Saving in the compulsory health insurance (basic insurance)?
With compulsory health insurance, you have numerous options for saving premiums. We'll explain how this works below. Templates to support correspondence with your health insurance company are attached to this documentation.
Save with the deductible of your choice?
The insured have to share in the costs of the services provided for them. This cost sharing consists on the one hand of a fixed annual amount (franchise) and on the other hand of 10% of the costs exceeding the franchise (deductible). The regular deductible for adults aged 18 and over is CHF 300 per year (CHF 0 for children). The insured can choose a higher deductible and pay lower premiums for it. The cash registers can offer the following franchise levels:
- Adults (from 18 years): 500, 1000, 1500, 2000, 2500 francs
- Children: 100, 200, 300, 400, 500, 600 francs
Attention: You pay fewer premiums, but you have to pay for the services you use up to the selected deductible amount. If you choose a higher franchise, make sure that you have that amount of money at your disposal. Do not be tempted to visit the doctor too late or not at all, just to save on premiums or costs.
The deductible is 10% of the costs in excess of the deductible, with the exception of the original preparations, which are interchangeable with generics (20%). Your doctor or pharmacy will give you information on this. In principle, the deductible is a maximum of 700 francs per year (children 350 francs).
If several children of one family are insured with the same insurer, the cost sharing amounts to a maximum of the deductible and the maximum amount of the deductible for one adult. In the case of optional deductibles, the participation may not exceed twice the maximum amount per child (optional deductible and deductible).
The deductible is CHF 15 per hospital day. Children up to 18 years of age, young adults up to 25 years of age who are in training and women do not have to pay any contribution for maternity benefits.
Save money by restricting the choice of doctor and hospital?
An HMO is an organization of doctors who organize themselves in a group practice (HMO = Health Maintenance Organization). With this model, you always see your doctor in the HMO practice first. If necessary, you will be referred from there to specialists (where available within the HMO practice, otherwise outside). In addition to general practitioners, specialists and therapists from various fields work in the HMO center.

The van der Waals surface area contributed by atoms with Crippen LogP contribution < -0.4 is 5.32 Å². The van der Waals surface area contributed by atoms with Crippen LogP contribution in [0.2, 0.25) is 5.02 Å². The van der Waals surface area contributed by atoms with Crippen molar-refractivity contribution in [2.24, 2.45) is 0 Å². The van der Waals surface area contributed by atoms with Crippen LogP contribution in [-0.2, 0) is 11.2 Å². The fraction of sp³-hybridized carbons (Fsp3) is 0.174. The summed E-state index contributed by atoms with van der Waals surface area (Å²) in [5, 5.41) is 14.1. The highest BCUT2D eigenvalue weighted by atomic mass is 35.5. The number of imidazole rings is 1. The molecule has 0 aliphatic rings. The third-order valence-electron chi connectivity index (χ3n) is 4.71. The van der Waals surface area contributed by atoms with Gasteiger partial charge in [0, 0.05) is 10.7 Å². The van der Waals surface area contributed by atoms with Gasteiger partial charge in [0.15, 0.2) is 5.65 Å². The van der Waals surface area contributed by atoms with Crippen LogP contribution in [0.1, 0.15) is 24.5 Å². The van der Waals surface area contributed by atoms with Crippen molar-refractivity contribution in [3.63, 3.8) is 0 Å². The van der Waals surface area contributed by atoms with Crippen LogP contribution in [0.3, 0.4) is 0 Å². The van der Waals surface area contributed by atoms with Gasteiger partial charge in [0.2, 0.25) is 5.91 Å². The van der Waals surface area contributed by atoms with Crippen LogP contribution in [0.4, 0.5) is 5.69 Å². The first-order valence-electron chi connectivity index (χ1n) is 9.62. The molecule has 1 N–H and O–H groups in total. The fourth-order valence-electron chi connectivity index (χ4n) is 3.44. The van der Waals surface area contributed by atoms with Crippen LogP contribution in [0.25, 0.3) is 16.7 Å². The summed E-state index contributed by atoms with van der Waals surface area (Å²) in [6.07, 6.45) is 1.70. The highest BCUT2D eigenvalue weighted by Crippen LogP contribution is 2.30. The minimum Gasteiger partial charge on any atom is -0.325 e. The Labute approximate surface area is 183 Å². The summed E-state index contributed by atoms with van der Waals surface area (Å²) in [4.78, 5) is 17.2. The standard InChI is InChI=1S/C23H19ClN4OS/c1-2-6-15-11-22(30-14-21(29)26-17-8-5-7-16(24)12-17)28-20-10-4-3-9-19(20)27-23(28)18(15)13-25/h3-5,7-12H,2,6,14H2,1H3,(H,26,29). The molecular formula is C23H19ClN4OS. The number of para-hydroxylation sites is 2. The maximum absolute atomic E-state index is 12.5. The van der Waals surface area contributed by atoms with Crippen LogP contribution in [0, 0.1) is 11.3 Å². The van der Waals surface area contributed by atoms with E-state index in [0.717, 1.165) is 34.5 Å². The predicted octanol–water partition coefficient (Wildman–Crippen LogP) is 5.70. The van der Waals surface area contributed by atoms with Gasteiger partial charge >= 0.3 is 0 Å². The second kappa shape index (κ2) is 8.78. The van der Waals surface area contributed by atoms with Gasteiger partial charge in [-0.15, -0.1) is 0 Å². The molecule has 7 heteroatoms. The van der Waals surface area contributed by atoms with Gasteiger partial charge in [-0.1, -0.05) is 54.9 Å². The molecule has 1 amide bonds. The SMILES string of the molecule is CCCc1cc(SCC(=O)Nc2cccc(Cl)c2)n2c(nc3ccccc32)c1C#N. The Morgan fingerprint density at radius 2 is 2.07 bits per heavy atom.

Your gynecologist or gynecologist. As a rule, you can still contact your ophthalmologist directly
With the family doctor model
A family doctor network is a regional association of free general practitioners. As an insured person, you can choose one of these doctors as your family doctor and thus forego the free choice of doctor.
You undertake to always consult your family doctor first. This person is the first point of contact and coordinator for all medical matters (except in emergencies) and decides whether he / she can carry out the treatment himself or whether a specialist doctor needs to be called in.
Note: Your gynecologist or gynecologist. As a rule, you can still contact your ophthalmologist directly.
With prior telephone consultation
In addition to the models with a limited choice of doctor (HMO or family doctor), various insurers offer models that provide for medical advice over the phone before each visit to the doctor. This restriction also allows you to save on premiums. Inquire with the insurers who offer such models.
Save with the bonus model?
The premium is reduced every year in which you do not receive any invoices.
Attention: The starting premium is 10% higher than the regular premium and the deductible cannot be increased. However, the premium can drop to half of the initial premium within 5 years.
Only take out this type of insurance if you rarely or never receive medical treatment. However, do not be tempted to visit the doctor too late or not at all just to save costs.
Save while working?
Premium savings thanks to the exclusion of accident coverage
If you work eight or more hours a week and are insured against occupational and non-occupational accidents by your employer, you should exclude accident coverage from your health insurance. To do this, you must send your insurer a confirmation from your employer that you are insured against occupational and non-occupational accidents in accordance with the Accident Insurance Act (UVG). You will then pay less health insurance premiums from the month following your letter.